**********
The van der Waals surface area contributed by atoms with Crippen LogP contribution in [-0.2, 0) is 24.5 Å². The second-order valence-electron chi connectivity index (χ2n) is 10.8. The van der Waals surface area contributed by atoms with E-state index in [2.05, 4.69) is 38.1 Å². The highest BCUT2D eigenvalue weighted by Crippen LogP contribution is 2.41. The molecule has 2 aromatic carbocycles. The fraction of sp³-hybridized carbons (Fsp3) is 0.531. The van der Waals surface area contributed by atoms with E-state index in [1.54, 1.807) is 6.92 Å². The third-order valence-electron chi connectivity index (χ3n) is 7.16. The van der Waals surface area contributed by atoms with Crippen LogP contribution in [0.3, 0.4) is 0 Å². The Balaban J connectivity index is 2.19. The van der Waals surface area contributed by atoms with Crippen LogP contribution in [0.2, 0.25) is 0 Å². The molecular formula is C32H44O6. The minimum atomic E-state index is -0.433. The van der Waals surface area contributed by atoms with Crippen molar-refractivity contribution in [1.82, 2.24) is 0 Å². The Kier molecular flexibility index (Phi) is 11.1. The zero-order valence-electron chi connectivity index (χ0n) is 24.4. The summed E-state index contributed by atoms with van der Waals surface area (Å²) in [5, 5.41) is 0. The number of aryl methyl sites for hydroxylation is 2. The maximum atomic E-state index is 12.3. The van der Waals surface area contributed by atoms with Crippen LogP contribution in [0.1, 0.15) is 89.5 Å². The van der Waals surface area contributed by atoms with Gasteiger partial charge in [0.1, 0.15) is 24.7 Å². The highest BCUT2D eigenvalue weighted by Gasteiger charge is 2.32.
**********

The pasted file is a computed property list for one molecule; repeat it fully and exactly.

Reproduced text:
The van der Waals surface area contributed by atoms with Crippen LogP contribution in [-0.2, 0) is 24.5 Å². The second-order valence-electron chi connectivity index (χ2n) is 10.8. The van der Waals surface area contributed by atoms with E-state index in [2.05, 4.69) is 38.1 Å². The highest BCUT2D eigenvalue weighted by Crippen LogP contribution is 2.41. The molecule has 2 aromatic carbocycles. The fraction of sp³-hybridized carbons (Fsp3) is 0.531. The van der Waals surface area contributed by atoms with E-state index in [1.54, 1.807) is 6.92 Å². The third-order valence-electron chi connectivity index (χ3n) is 7.16. The van der Waals surface area contributed by atoms with Crippen LogP contribution in [0.3, 0.4) is 0 Å². The Balaban J connectivity index is 2.19. The van der Waals surface area contributed by atoms with Crippen LogP contribution in [0.2, 0.25) is 0 Å². The molecular formula is C32H44O6. The minimum atomic E-state index is -0.433. The van der Waals surface area contributed by atoms with Crippen molar-refractivity contribution in [1.82, 2.24) is 0 Å². The Kier molecular flexibility index (Phi) is 11.1. The zero-order valence-electron chi connectivity index (χ0n) is 24.4. The summed E-state index contributed by atoms with van der Waals surface area (Å²) in [5, 5.41) is 0. The number of aryl methyl sites for hydroxylation is 2. The maximum atomic E-state index is 12.3. The van der Waals surface area contributed by atoms with Crippen LogP contribution in [0.1, 0.15) is 89.5 Å². The van der Waals surface area contributed by atoms with Gasteiger partial charge in [0.1, 0.15) is 24.7 Å². The highest BCUT2D eigenvalue weighted by Gasteiger charge is 2.32.